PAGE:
Tag Archives: Investor Behavior

Your Average Joe Economics: Inflation will ruin your plans. Plan ahead for rising interest rates.

The Federal Reserve is about to raise interests rates in a very meaningful way. They are a bit late to the party, in my humble opinion. Finally, 2022 will be the year of fighting back on inflation by using a more aggressive monetary policy, that is, raising interest rates.

So what now? Don’t panic. Prepare.

  1. Tune up your financial plan to anticipate and prepare for all phases of the business cycle. Financial planning is an all weather process, and must include both short- and long-term solutions, including how to deal with eventual economic downturns, market volatility and federal monetary policy. You should always have a plan, but if you don’t, getting your plan together right now is the smart move.
  2. Reduce risk in your portfolio. No, you are not a market timer, so don’t dump everything. Look at your holdings and see where you can take some long-held profits and trim off some market risk. For instance, allocating away from growth stocks and toward defensive physical assets may be a relevant protective approach for you. Remember, you don’t go broke taking profits, so when markets are at or near historic highs, take some profits! And what if the market goes higher after you sell? Who cares? We aren’t fortune tellers. Take the profit, and live to reinvest another day.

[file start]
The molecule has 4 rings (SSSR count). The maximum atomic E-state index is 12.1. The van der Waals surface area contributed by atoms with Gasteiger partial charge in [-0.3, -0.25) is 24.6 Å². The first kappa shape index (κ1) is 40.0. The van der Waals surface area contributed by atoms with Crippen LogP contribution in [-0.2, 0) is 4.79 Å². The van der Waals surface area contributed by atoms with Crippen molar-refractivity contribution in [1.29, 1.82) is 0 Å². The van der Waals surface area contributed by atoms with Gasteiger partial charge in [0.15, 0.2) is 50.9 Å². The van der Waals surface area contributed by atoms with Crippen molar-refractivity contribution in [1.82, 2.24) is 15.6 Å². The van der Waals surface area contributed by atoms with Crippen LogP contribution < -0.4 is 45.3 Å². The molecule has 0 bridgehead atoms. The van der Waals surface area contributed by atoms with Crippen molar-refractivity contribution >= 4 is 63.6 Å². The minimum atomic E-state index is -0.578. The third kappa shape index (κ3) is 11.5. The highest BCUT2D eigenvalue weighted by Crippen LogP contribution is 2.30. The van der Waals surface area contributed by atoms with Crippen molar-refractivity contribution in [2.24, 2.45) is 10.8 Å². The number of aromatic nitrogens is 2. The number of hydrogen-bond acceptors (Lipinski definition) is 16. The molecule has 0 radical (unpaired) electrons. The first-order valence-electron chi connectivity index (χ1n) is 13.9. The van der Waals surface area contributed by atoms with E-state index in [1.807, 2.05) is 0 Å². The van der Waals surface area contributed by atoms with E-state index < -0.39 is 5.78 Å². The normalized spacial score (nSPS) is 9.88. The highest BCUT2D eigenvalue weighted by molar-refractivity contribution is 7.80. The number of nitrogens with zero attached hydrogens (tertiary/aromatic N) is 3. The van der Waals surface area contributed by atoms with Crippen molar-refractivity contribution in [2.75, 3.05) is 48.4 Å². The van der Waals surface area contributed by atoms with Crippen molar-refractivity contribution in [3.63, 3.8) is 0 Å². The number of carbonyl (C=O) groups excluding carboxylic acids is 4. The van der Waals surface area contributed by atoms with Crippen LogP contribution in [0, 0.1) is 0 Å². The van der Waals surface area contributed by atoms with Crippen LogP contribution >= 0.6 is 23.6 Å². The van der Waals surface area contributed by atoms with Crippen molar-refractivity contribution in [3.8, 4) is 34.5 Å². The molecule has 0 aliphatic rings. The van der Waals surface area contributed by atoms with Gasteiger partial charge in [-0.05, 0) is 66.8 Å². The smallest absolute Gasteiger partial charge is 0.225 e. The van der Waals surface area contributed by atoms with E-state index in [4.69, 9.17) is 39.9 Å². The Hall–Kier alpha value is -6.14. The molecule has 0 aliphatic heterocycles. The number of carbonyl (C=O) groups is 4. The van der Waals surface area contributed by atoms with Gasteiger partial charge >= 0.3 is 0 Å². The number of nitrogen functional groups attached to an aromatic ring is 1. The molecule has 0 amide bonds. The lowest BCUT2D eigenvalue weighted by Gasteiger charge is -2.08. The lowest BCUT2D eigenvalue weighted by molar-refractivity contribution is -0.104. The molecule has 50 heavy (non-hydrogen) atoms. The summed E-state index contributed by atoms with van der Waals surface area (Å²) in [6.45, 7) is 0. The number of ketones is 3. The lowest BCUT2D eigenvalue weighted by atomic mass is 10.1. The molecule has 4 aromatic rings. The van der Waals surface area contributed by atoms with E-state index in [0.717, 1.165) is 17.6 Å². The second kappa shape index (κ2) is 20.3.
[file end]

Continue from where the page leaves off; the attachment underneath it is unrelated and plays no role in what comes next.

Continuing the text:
3. Be realistic about your return expectations. Interest rates are going to go up, but with inflation at a forty-year high, fixed rates will still put you underwater. If you earn a fixed 2%, but inflation is at 7.5%, then you have lost 5.5% of your principal.  Get it?
  4. Cash in the bank. Cash means covering emergencies. Cash means capitalizing on opportunities that will appear as the markets decline. Be in a good cash position. Sure, the rates will suck, but cash is queen as interest rates rise.
  5. Short term treasury bond rates will still suck, even after rate increases, but they are safe. Consider short maturities if you don’t need all that cash laying around.

    …inflation is literally stealing money from you with every transaction you make…

  6. Consider hard assets. Precious metals like gold and silver tend to do well in recessionary times. They can provide a good hedge to the rest of your financial assets in declining markets. Gold and silver coins, rounds and bars are easy to buy, easy to store, and easy to sell. And commodities, like timber, agriculture, copper, oil, and so forth, will prove good stores of value and offer profit potential.
  7. Count your pennies and cut dumb spending. You will live without Starbucks. As God as my witness, you will live! A better choice: McDonald’s, any size for a buck. Best choice: travel mug filled with home brew. Get it? Every dumb spend has a series of smart alternative solutions. Cut dumb spending habits in all phases of the business cycle, especially as prices jump and wages fall.
  8. Cut dumb debt. That means credit cards. Revolving credit is dumb. Khakis on credit is a dumb idea. Starbucks on a credit card is a super dumb idea (I admit it, I’ve done it, we’ve all done it :)).